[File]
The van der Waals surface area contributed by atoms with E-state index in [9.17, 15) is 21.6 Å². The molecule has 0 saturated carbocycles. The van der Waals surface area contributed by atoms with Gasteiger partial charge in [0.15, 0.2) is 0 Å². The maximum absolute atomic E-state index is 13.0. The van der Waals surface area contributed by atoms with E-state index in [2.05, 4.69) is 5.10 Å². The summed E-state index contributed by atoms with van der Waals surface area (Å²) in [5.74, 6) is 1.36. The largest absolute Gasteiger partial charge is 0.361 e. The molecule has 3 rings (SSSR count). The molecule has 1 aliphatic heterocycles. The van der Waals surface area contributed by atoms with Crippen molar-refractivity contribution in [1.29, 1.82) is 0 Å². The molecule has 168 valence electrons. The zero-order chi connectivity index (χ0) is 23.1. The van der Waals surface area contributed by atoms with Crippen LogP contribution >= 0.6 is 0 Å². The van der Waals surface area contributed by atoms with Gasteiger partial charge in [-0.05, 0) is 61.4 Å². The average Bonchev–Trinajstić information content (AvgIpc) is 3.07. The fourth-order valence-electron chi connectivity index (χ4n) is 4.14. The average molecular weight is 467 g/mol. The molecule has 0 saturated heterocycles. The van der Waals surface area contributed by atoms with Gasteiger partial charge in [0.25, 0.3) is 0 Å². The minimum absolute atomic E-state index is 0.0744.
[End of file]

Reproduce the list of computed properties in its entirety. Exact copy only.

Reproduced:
The van der Waals surface area contributed by atoms with E-state index in [9.17, 15) is 21.6 Å². The molecule has 0 saturated carbocycles. The van der Waals surface area contributed by atoms with Gasteiger partial charge in [0.15, 0.2) is 0 Å². The maximum absolute atomic E-state index is 13.0. The van der Waals surface area contributed by atoms with E-state index in [2.05, 4.69) is 5.10 Å². The summed E-state index contributed by atoms with van der Waals surface area (Å²) in [5.74, 6) is 1.36. The largest absolute Gasteiger partial charge is 0.361 e. The molecule has 3 rings (SSSR count). The molecule has 1 aliphatic heterocycles. The van der Waals surface area contributed by atoms with Crippen molar-refractivity contribution in [1.29, 1.82) is 0 Å². The molecule has 168 valence electrons. The zero-order chi connectivity index (χ0) is 23.1. The van der Waals surface area contributed by atoms with Crippen LogP contribution >= 0.6 is 0 Å². The van der Waals surface area contributed by atoms with Gasteiger partial charge in [-0.05, 0) is 61.4 Å². The average Bonchev–Trinajstić information content (AvgIpc) is 3.07. The fourth-order valence-electron chi connectivity index (χ4n) is 4.14. The average molecular weight is 467 g/mol. The molecule has 0 saturated heterocycles. The van der Waals surface area contributed by atoms with Gasteiger partial charge in [0.25, 0.3) is 0 Å². The minimum absolute atomic E-state index is 0.0744.